You can't have a printing press controlled by humans and not have it be ultimately end up abused for political purposes. Central bankers are not somehow magically immune from bad decision making just because they're unelected and unaccountable: they are explicitly given their mission by politicians and their mission is economic growth at any cost, even if it means sacrificing long term stability for short term gain: exactly the same thing as the politicians mission.
We can easily see this in recent times, with central banks desperately trying to jack their economies via free money in order to try and solve political problems, like recessions or possible Eurozone breakups. Does this really make long term sense? No - running the printing presses at full speed in order to make something, anything, happen is not a sensible economic policy. Nor is doing so to bail out profligate and badly managed countries to achieve the entirely emotional and political goal of keeping them inside the Eurozone. And indeed Draghi resisted the latter for a long time, but eventually the public pressure being heaped on him daily ("Draghi will destroy the euro" etc) got too much and he caved.
This is why Bitcoin has the most sensible economic policy of all. Long term, it's meant to have no inflation and no deflation. It's meant to provide a stable monetary base. And critically, it's independent of any individuals who will inevitably give into temptation to try and shape things through money creation.
I used to explain computers in terms of an office workspace. Your desktop (memory) is the display of what you are currently working on, if you want to write a letter, you get your typewriter (application) out of your drawer (storage). Your desktop can only hold so many things at one time, so sometimes you need to put something away before you can access then next thing. Some application need more room than others - say a drawing application might need more space. At the end of the day when you switch off the computer, the desktop is wiped clear, but what ever is in your drawer is available to be used again. If you want to be able to use something again you need to make sure you save a copy to the drawer.
I've yet to find someone who can't be made to understand basic principles on how a computer operates conceptually by that metaphor.
Haha, yeah, anyone who can take on the US Government and win is by definition an expert in national security. By now he probably also read more documents on national security than even the most highly cleared guys. He had everything from the minutiae of NSA tech to reports written for the inspector general. Given the rampant lying that occurs inside the security state he's probably the only guy with any clarity on how things really work at all, especially because judging from previous behaviour around the Wikileaks incidents, a lot of the NSA/DoD guys will have refused to read any of the public reports in case they get "contaminated" by classified materials!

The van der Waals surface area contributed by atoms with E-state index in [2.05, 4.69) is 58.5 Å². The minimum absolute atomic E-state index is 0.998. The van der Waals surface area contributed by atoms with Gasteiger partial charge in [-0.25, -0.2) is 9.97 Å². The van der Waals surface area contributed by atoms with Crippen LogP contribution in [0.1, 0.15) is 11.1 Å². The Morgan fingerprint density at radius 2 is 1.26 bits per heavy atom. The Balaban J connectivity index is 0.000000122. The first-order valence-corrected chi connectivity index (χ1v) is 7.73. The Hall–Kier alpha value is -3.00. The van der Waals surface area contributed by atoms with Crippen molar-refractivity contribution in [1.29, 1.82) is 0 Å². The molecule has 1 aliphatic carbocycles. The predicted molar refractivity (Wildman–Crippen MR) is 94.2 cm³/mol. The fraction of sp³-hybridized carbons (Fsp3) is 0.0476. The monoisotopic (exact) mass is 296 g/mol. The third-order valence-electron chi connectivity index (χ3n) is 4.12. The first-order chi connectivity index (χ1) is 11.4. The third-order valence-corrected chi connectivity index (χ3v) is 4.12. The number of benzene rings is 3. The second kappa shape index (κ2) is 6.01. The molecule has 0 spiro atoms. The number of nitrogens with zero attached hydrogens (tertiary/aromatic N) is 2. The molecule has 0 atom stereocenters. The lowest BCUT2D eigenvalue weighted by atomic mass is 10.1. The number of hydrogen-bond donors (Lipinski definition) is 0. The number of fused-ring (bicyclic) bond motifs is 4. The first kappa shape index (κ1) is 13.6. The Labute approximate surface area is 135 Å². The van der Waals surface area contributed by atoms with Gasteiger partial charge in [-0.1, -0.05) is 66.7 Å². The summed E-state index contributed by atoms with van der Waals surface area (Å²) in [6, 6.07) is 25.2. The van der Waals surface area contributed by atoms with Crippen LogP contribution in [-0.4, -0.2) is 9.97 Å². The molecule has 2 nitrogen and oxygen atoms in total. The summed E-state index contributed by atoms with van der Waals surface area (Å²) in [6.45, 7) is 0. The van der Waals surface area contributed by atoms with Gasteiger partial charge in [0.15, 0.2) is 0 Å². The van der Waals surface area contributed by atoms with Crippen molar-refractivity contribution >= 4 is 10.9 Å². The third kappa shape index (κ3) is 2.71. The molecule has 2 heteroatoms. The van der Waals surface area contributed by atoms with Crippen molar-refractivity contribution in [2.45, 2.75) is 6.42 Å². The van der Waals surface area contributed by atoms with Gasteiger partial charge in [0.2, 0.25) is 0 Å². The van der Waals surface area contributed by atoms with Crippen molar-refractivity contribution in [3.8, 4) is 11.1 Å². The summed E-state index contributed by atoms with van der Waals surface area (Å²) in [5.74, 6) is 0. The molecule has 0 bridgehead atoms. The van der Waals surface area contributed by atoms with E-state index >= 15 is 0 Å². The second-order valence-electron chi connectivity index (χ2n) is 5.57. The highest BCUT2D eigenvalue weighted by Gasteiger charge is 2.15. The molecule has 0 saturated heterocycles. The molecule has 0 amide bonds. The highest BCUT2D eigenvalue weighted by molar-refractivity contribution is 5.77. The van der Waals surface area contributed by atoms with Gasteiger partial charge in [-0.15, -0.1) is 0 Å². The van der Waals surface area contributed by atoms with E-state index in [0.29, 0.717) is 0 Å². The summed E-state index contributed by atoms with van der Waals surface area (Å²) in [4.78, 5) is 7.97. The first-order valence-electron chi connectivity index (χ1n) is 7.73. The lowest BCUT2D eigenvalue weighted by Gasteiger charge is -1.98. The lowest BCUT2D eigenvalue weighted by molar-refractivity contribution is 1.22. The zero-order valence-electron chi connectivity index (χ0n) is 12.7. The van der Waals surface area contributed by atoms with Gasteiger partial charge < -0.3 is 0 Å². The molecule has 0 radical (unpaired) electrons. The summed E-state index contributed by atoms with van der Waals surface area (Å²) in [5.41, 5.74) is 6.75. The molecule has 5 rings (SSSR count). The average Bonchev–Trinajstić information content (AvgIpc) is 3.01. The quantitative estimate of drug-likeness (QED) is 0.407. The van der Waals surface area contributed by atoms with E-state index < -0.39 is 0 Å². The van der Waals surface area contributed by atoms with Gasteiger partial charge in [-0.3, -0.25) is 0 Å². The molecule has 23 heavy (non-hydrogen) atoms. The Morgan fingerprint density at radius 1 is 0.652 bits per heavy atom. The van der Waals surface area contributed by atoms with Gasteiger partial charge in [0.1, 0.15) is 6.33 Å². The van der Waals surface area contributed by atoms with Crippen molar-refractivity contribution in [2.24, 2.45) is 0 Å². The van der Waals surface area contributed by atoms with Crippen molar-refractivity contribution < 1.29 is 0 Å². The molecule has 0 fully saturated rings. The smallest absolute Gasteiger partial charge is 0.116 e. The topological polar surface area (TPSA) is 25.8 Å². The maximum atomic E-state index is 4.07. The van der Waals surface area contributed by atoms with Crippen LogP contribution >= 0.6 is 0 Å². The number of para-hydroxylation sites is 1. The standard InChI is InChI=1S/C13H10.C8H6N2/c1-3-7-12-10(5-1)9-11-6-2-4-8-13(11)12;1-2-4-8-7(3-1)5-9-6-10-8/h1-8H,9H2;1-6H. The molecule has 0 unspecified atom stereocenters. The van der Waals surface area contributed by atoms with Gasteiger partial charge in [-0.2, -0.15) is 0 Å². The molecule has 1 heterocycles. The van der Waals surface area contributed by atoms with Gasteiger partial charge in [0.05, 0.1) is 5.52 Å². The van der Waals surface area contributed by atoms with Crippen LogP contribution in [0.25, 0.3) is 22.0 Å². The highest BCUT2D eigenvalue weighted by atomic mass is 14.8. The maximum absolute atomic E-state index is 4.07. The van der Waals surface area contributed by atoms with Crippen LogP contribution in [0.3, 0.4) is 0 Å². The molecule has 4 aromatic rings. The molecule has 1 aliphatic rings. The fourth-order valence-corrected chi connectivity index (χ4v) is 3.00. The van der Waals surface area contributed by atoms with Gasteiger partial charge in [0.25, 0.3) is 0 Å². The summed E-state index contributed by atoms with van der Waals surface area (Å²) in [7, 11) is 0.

Lots already. Even if you ignore the Constitution, people running the NSA and general security state have been caught lying to Congress (a crime), lying to the kangeroo FISA court meant to be overseeing them (contempt of court), lying to regular courts about whether defendents were being informed about the origin of evidence against them (more contempt of court), violating FISA court orders (more contempt), and re-interpreting the PATRIOT Act in such a way that even the guy who wrote the damn thing was shocked - that's just normal law breaking: you aren't supposed to be able to "reinterpret" laws however you see fit.
But when you ask "is there a way to charge anyone with a crime", I think you already know that the answer is yes just because there are so many vaguely worded laws in the USA that basically anyone can be charged with some kind of crime. What matters is whether you actually ARE charged, and that's an entirely politically driven decision.
That's the situation in the USA. In the UK the laws are much worse and much vaguer, believe it or not, to the extent that there's basically no functioning oversight at all - the UK equivalent of FISA is not only not a court, it's actually staffed by anonymous people! There's no way to find out who even sits on it. And they have never ruled against the intelligence services even once: FISA Court has at least made a token effort to appear useful. RIPA, the law that is claimed to authorise such collection, is so vaguely worded as to be basically useless as a law - it would appear to authorise practically anything. And the Prime Minister, unlike Obama, has rejected the very notion that there might be a debate at all - simply asserting that if GCHQ does it, it must be by definition be OK.
So even though the situation in the USA is dire, it's actually not as bad as it could be.